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The Paly Voice

The Student News Site of Palo Alto High School

The Paly Voice

The Student News Site of Palo Alto High School

The Paly Voice

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Amid conflicting data, school board prepares to vote on GPA solution

Palo Alto Unified School District Supt. Max McGee addresses local students and parents during a meeting at the board chambers last night. According to McGee, the board should report both unweighted and University of California-approved weighted GPAs on student transcripts while not weighting freshman grades and not limiting weighted courses. “I'm not recommending that we cap the number of AP courses that students take," McGee said. “We trust people to make the right decision but we want that to be an informed decision.” Photo: William Sallomi
Palo Alto Unified School District Supt. Max McGee presents his recommendation for reporting GPAs at a March 28 school board meeting. Paly Principal Kim Diorio said she hopes reporting weighted GPAs does not affect students’ course choices, but said similar circumstances at other schools show otherwise. “What we know from other school districts that go in this direction, it absolutely does [affect course selection],” Diorio said.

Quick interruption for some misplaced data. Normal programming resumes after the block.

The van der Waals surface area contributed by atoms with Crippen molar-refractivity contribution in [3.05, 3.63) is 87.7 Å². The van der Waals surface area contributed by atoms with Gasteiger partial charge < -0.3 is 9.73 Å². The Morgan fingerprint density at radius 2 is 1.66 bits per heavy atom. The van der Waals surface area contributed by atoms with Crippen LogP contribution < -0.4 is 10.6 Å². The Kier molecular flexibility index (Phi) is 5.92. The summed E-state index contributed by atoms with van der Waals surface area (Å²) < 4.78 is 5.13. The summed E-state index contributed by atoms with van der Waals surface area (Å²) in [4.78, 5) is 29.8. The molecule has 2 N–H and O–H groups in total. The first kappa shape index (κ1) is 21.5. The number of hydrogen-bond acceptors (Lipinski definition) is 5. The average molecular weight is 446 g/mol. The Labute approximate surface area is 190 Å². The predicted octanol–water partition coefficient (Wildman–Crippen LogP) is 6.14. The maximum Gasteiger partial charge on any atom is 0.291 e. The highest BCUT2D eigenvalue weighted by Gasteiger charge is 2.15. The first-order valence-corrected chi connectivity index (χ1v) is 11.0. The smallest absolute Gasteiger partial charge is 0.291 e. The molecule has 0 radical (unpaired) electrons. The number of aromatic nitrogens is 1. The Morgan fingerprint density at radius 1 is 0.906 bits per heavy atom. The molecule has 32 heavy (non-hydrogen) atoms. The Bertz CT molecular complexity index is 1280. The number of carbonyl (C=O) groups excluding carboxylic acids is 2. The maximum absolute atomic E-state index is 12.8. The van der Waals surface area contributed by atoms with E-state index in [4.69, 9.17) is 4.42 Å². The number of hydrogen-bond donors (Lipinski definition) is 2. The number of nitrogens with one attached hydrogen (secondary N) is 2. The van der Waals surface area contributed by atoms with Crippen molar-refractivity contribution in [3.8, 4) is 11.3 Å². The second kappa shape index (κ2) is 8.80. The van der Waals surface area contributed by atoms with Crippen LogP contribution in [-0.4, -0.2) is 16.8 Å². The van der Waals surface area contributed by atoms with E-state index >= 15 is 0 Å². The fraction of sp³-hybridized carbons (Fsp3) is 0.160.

Just as Palo Alto Unified School District Board of Education members are preparing to vote tonight on a long-term weighted GPA reporting practice, administrators say it is too early to say whether course selection data for the 2017-2018 school year demonstrate a general trend related to requests for weighted courses.

“I think that starting to collect that data now, and then looking at it over the next year or two will be really important,” said Principal Kim Diorio, who outlined movement in AP and honors course requests in a memo to the district last week.

The data do show some noteworthy course request changes, which — if they are repeated in future years —  would indicate a decline in electives enrollment and a shift toward weighted classes.

The data for the 2017-2018 school year show an influx of requests for several Advanced Placement and honors classes, including AP US History (71 to 124, a 75 percent increase), American Literature 11H (182 to 217, a 19 percent increase), AP Biology (151 to 182, a 21 percent increase) and Physics H (173 to 208, a 20 percent increase), among others. Conversely, requests for AP Computer Science and AP Chemistry dropped from 41 to 31 (-24 percent) and from 141 to 119 (-16 percent), respectively. Requests for AP Psychology declined from 253 to 197 (-28 percent).

AP Chemistry teacher Ashwini Avadhani said she does not know why requests for her class have dropped, and stressed the lack of information teachers are provided.

“Nobody discusses with the teachers why the enrollment is higher or lower,” Avadhani said. “We have no understanding of why [enrollment] drops.”

Biology H, which, along with other freshman honors courses, would not be weighted, according to the UC system recommended by Supt. Max McGee, still increased in requests from 234 to 274, a 17 percent increase from this academic year. Unlike Geometry H, Biology H is a self-selecting class that most freshmen are eligible to take.